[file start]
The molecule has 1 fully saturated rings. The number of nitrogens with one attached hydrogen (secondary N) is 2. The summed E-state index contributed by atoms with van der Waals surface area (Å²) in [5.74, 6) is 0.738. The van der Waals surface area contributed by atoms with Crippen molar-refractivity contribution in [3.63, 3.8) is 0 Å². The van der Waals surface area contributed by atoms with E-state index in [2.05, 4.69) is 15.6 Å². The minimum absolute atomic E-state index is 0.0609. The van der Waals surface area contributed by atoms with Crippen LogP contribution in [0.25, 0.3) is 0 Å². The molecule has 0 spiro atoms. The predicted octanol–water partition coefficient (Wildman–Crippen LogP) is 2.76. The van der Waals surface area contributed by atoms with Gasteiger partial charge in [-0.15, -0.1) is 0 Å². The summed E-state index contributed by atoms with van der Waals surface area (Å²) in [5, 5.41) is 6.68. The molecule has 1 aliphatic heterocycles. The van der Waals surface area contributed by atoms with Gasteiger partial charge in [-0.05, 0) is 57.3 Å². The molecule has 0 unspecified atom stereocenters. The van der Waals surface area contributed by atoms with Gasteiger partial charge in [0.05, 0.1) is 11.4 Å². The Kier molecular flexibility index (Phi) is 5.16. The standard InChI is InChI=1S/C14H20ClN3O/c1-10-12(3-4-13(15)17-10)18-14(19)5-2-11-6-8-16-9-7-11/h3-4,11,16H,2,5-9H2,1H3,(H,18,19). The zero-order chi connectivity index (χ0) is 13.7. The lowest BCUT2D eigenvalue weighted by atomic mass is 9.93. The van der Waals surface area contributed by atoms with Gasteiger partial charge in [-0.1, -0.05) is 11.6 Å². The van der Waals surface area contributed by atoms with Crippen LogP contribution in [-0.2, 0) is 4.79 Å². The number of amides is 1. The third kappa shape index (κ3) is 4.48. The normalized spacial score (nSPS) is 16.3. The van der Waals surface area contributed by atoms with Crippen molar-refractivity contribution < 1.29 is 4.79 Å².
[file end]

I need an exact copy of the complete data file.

The molecule has 1 fully saturated rings. The number of nitrogens with one attached hydrogen (secondary N) is 2. The summed E-state index contributed by atoms with van der Waals surface area (Å²) in [5.74, 6) is 0.738. The van der Waals surface area contributed by atoms with Crippen molar-refractivity contribution in [3.63, 3.8) is 0 Å². The van der Waals surface area contributed by atoms with E-state index in [2.05, 4.69) is 15.6 Å². The minimum absolute atomic E-state index is 0.0609. The van der Waals surface area contributed by atoms with Crippen LogP contribution in [0.25, 0.3) is 0 Å². The molecule has 0 spiro atoms. The predicted octanol–water partition coefficient (Wildman–Crippen LogP) is 2.76. The van der Waals surface area contributed by atoms with Gasteiger partial charge in [-0.15, -0.1) is 0 Å². The summed E-state index contributed by atoms with van der Waals surface area (Å²) in [5, 5.41) is 6.68. The molecule has 1 aliphatic heterocycles. The van der Waals surface area contributed by atoms with Gasteiger partial charge in [-0.05, 0) is 57.3 Å². The molecule has 0 unspecified atom stereocenters. The van der Waals surface area contributed by atoms with Gasteiger partial charge in [0.05, 0.1) is 11.4 Å². The Kier molecular flexibility index (Phi) is 5.16. The standard InChI is InChI=1S/C14H20ClN3O/c1-10-12(3-4-13(15)17-10)18-14(19)5-2-11-6-8-16-9-7-11/h3-4,11,16H,2,5-9H2,1H3,(H,18,19). The zero-order chi connectivity index (χ0) is 13.7. The lowest BCUT2D eigenvalue weighted by atomic mass is 9.93. The van der Waals surface area contributed by atoms with Gasteiger partial charge in [-0.1, -0.05) is 11.6 Å². The van der Waals surface area contributed by atoms with Crippen LogP contribution in [-0.2, 0) is 4.79 Å². The number of amides is 1. The third kappa shape index (κ3) is 4.48. The normalized spacial score (nSPS) is 16.3. The van der Waals surface area contributed by atoms with Crippen molar-refractivity contribution < 1.29 is 4.79 Å².